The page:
If you’re arrested for DUI / OVWI in Indiana, chances are good that your license will be suspended almost immediately. If you think it’s unfair that you’re being punished before you’re convicted, you have a point.
The State, however, will say that no one has a right to drive, and it’s not really a punishment if no one is depriving you of your rights. Like it or not, the State has already won this argument by distinguishing driving privileges from constitutional rights. If you want to be able to drive while your case is pending, you need an experienced DUI / OVWI attorney on your side.
The Administrative Suspension
The good news is, if you’re highly-motivated and willing to jump through some hoops, it’s usually possible to continue driving, even while your criminal case is pending! At your initial hearing, the judge typically notifies the BMV and recommends an administrative driving privilege suspension of 180 days.
The way to prevent the judge from doing this is by filing a notice of intent to petition the court for Specialized Driving Privileges. The granting of this petition is entirely discretionary—there’s no law that says the judge must approve Specialized Driving Privileges. There are, however, a few scenarios where Specialized Driving Privileges are not allowed, including:
- where you’re suspended for refusing a chemical test offered by police;
- where you’re suspended for failing to stop for a school bus; and
- where you’ve previously been granted Specialized Driving Privileges and have more than one conviction for violating them.
The most common of these stumbling blocks is the chemical test refusal. You should never refuse a chemical test. When a law enforcement officer asks you to take a chemical test, it’s always in your best interests to comply, no matter how intoxicated you believe yourself to be. Not only does a refusal disqualify you from Specialized Driving Privileges, it also earns you an automatic driving suspension—even if you’re completely sober.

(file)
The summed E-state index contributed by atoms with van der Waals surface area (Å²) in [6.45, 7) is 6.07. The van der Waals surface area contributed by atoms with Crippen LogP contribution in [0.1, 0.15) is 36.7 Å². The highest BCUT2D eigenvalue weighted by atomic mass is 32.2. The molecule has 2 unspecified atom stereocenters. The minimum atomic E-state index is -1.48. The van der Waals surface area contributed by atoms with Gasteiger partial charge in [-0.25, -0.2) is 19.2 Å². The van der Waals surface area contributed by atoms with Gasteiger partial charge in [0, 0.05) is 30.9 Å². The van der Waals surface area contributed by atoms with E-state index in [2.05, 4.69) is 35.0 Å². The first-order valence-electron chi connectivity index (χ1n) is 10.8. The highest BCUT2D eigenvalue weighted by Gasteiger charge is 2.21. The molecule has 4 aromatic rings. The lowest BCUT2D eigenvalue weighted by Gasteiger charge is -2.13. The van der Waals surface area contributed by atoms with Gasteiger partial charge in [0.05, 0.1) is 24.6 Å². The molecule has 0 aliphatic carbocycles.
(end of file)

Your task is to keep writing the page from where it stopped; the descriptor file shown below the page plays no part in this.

Requirements of Specialized Driving Privileges
If you’re eligible for Specialized Driving Privileges, you should coordinate with your attorney and have them file a petition on your behalf. This petition is a formal way of asking the court for the privilege of driving to-and-from necessities like:
- family obligations;
- medical appointments; and
- court hearings.
Specialized Driving Privileges represent a great opportunity if you absolutely need to drive while your DUI / OVWI case is pending, but this arrangement also has its drawbacks. The most inconvenient condition of court-imposed Specialized Driving Privileges is likely to be the ignition interlock requirement.
An ignition interlock device is basically a breathalyzer that’s installed in your vehicle. In order to start the car, you have to blow into the mouthpiece to demonstrate that you haven’t been drinking. The machine will also demand samples at random times while you’re driving.
If you’re charged with DUI / OVWI, and the judge in your case is willing to grant Specialized Driving Privileges, ignition interlock will almost certainly be part of the deal. The only exceptions are where the alleged intoxication wasn’t alcohol-related. For example, judges don’t typically require alcohol monitoring for defendants who got caught with prescription pills or other drugs.
They will, however, insist on seeing proof of enhanced insurance coverage before granting an order. Every court in Indiana that’s friendly to Specialized Driving Privileges requires you to show that they have at least $100,000/$300,000 bodily injury liability coverage. This translates to policy limits of $100,000 per person and $300,000 per accident. You’ll also have to get an SR-22 certificate on file with the BMV before the court will grant your order.